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Students explore passions, gain work experience, form bonds in COVID-19 during leaves of absence

Students describe time off from college as positive, helpful in career trajectories

By
Contributing Writer
Thursday, February 18, 2021

As the majority of the student body logs onto Zoom class each day, others are blazing their own trails during the pandemic. The Herald spoke to five students currently on leaves of absence about their experiences.

Many students have decided to use their leaves to find internships, go abroad, widen their intellectual horizons or spend more time with their families.

Dorrit Corwin ’24 never expected to take a gap year in the midst of her college education. While originally optimistic about returning to Brown for her sophomore year, Corwin soon began to realize that a fall semester in Providence would not look like anything in years past.

Rather than enroll in online courses, she decided to focus her time on a range of pursuits.

For the fall, she moved in with her grandparents and completed a remote internship with a production company in Los Angeles, where she reviewed novels and scripts for production consideration. An aspiring writer, Corwin said she gained useful insight into the industry and what it means to be a writer professionally.

“Being on leave has given me such an interesting perspective because I’ve kind of been on this hamster wheel of education since elementary school,” Corwin said. “I’ve never stepped off to think about what I’m actually learning and what I want to do.”

In preparation for the holidays, she worked at a Christmas tree lot in Los Angeles, “a gimmicky dream job” of hers since middle school but one she never had the chance to pursue previously.

After her stint selling Christmas trees, Corwin moved to Colombia and worked at a mango farm two hours outside of Bogotá.

Ultimately, Corwin was grateful for the University’s leniency toward gap year students and is more excited than ever to return to classes.

“When I get back, I just know that I’m going to be so determined to leave nothing uncovered and dip my toe into every single thing I might be interested in,” she said.

Some students have opted to spend their year off from Brown in groups. Sabrina Chwalek ’24, Maggie Baker ’24 and Jack DiGiovanni ’24 have been living together in Sun Valley, Idaho during their gap years.

Despite not being close friends before the pandemic, when Chwalek, Baker and DiGiovanni all found out they were taking time off from school, they saw a unique opportunity to take advantage of the moment.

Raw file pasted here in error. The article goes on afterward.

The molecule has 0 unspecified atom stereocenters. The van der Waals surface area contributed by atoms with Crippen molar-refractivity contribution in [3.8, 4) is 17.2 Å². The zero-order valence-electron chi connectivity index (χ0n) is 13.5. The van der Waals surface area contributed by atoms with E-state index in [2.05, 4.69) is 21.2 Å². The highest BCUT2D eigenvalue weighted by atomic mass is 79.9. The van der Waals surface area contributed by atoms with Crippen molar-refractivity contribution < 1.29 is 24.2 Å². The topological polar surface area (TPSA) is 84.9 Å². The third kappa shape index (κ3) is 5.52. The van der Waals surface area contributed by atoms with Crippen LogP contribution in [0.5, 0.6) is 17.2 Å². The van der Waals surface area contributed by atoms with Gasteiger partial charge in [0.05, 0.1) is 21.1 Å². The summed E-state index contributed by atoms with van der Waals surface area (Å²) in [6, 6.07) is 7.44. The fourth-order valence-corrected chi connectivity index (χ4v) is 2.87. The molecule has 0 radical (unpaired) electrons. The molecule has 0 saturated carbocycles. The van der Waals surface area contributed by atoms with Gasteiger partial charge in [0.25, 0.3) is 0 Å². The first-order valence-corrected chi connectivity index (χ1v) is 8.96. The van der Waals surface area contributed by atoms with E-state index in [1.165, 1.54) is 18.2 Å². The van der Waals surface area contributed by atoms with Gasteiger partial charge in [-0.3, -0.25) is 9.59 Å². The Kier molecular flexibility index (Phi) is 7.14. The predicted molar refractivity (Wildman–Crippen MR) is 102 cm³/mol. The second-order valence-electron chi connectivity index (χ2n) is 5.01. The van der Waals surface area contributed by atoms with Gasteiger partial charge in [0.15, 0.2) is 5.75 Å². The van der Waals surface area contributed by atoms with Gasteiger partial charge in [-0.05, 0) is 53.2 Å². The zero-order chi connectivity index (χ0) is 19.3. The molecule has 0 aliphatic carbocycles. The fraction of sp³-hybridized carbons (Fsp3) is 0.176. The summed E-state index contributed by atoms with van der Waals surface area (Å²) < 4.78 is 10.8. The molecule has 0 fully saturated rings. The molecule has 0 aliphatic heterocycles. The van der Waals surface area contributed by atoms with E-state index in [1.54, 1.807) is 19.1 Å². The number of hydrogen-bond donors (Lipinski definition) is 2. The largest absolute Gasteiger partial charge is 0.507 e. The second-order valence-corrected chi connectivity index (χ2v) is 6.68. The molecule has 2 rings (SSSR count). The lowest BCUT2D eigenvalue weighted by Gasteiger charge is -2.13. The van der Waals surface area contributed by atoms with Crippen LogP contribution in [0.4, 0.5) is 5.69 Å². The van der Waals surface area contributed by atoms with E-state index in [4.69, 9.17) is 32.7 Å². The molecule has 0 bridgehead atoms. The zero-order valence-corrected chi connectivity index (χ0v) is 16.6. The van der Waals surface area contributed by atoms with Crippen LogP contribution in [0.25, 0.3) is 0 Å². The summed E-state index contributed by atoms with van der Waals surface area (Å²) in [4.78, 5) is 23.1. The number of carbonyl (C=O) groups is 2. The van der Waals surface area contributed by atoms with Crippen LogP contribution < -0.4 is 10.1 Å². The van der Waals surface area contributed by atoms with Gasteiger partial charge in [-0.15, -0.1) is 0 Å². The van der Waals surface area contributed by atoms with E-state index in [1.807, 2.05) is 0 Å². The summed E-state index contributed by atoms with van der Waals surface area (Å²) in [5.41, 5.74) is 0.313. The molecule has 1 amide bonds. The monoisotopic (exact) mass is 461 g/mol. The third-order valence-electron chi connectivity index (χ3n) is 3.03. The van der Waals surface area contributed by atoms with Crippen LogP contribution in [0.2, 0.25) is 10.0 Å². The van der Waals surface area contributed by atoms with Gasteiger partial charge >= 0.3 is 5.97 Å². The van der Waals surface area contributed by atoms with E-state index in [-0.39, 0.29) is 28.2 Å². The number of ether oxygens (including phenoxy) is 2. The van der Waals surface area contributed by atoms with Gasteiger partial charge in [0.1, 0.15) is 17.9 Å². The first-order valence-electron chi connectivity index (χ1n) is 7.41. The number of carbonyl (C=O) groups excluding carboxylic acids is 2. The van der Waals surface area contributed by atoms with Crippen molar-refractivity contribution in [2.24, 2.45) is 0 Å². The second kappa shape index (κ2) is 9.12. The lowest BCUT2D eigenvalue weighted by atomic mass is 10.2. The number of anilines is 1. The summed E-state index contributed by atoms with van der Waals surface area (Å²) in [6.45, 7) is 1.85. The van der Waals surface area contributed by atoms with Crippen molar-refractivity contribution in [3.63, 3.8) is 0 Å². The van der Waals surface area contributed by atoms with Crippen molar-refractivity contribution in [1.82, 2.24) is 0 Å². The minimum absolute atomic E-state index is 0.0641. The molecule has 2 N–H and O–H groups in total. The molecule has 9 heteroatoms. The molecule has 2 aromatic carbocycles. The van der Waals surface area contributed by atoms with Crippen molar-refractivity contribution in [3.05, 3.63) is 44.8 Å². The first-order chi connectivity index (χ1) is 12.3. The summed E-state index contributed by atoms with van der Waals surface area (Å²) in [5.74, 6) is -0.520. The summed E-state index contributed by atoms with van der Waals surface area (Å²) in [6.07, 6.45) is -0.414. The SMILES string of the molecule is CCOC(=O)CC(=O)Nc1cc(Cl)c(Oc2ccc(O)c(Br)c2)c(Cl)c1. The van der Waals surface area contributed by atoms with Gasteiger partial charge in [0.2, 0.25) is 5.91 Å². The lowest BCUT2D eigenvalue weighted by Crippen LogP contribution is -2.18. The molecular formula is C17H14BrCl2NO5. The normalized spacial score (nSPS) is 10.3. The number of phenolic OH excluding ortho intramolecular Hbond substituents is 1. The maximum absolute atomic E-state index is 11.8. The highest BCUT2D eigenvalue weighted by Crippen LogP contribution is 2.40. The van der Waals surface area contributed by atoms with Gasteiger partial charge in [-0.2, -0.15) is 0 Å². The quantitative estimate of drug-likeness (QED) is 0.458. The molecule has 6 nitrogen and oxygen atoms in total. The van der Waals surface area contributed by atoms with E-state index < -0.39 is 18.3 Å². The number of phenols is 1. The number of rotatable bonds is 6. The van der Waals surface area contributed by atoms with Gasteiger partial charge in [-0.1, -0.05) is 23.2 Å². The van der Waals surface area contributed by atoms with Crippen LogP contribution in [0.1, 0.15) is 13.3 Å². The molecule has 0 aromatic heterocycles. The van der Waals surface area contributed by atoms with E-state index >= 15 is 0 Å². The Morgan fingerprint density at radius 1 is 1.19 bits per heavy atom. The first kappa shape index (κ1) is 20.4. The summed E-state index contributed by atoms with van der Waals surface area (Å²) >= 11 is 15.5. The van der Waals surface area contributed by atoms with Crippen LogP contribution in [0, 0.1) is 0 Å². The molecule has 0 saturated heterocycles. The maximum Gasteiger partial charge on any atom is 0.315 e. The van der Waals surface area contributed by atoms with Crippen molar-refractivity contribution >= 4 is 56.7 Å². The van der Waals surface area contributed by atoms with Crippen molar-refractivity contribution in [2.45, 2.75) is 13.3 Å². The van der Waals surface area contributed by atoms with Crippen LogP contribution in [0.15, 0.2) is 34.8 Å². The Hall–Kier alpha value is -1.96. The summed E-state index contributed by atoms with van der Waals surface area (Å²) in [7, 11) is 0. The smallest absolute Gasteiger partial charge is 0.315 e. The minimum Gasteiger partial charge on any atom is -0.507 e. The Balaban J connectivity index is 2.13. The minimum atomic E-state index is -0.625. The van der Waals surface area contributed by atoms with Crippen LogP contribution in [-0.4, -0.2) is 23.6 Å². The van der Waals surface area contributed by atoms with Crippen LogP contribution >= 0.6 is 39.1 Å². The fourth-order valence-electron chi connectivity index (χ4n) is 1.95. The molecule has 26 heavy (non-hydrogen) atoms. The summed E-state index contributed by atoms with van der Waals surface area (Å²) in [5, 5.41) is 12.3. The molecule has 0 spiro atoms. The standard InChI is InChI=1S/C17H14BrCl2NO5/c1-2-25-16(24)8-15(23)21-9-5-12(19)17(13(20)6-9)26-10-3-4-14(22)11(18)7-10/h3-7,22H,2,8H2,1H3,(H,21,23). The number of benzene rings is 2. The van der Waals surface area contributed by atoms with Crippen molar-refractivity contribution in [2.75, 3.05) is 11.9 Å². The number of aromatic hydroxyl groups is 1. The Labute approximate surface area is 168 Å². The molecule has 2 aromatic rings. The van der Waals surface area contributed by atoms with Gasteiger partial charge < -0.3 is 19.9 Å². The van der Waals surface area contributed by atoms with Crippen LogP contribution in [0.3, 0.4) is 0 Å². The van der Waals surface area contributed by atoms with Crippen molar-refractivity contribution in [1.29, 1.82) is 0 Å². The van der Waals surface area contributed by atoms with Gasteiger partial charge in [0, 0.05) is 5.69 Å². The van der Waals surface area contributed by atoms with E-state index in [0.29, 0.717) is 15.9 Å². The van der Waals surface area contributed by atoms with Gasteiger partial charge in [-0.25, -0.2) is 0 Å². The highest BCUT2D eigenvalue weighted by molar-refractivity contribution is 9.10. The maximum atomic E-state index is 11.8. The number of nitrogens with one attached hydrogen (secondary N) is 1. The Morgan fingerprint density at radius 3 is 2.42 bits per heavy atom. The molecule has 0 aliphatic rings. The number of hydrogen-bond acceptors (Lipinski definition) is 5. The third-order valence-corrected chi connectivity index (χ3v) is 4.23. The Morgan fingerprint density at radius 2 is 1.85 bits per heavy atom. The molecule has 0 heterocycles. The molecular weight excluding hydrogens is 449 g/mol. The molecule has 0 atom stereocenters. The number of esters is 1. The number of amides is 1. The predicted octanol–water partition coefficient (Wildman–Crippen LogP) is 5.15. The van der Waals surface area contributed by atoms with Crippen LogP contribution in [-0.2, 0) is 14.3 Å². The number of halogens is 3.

The three would-be sophomores  spent a month hiking in Colorado and exploring nature as part of their leave, “something (they) would have otherwise never been able to do during (their) college experience,” Chwalek said.

The time together strengthened their friendship, according to Chwaleck. “Now (Baker and Giovanni are) two of my closest friends at Brown,” she said. “Being on this gap semester let me grow closer to them in a lot of ways, which I’m really thankful for.”

DiGiovanni said that the time off, spent with Chwalek and Baker, was an unexpected silver lining of the pandemic. “We’re super lucky to even be able to have this opportunity to do something that isn’t the norm,” he said.

Meanwhile, on the other side of the Atlantic, Aaron Gruen ’23 is living with another Brown student on leave, and has worked to immerse himself in the world of music at the Prague Music Conservatory.

A premed student with a strong interest in playing the cello, Gruen was conflicted after high school about going to Brown or attending a music school. The opportunity in Prague was “the best outcome that (he) could have wished for.”

Because of COVID-19, the Conservatory had essentially closed its doors to many of its Czeck students, leaving most of the buildings to the few international students at the Conservatory. “There are only about 10 of us,” Gruen said.

In between his time at the Conservatory, Gruen worked in an intensive care unit in Munich, where he is originally from.

Gruen’s time at the ICU was “a bit overwhelming” and “high pressure,” but “reinforced (his) interest in medicine and science.” In his free time, Gruen has studied for the MCAT, which he hopes to take in the summer, and kept in touch with Brown activities and advisors, even attending University events over Zoom. He also still participates in the running club, which has stayed connected through an app called Strava, which shares running performance and workouts.

Gruen says that regular video chats with friends at Brown have reminded him how much he cares about his friends on College Hill and he looks forward to seeing them again when he returns to campus.

Each student interviewed by The Herald said they made the right decision in taking leave as a result of the pandemic. 

“It was the best decision I’ve made,” Gruen said.

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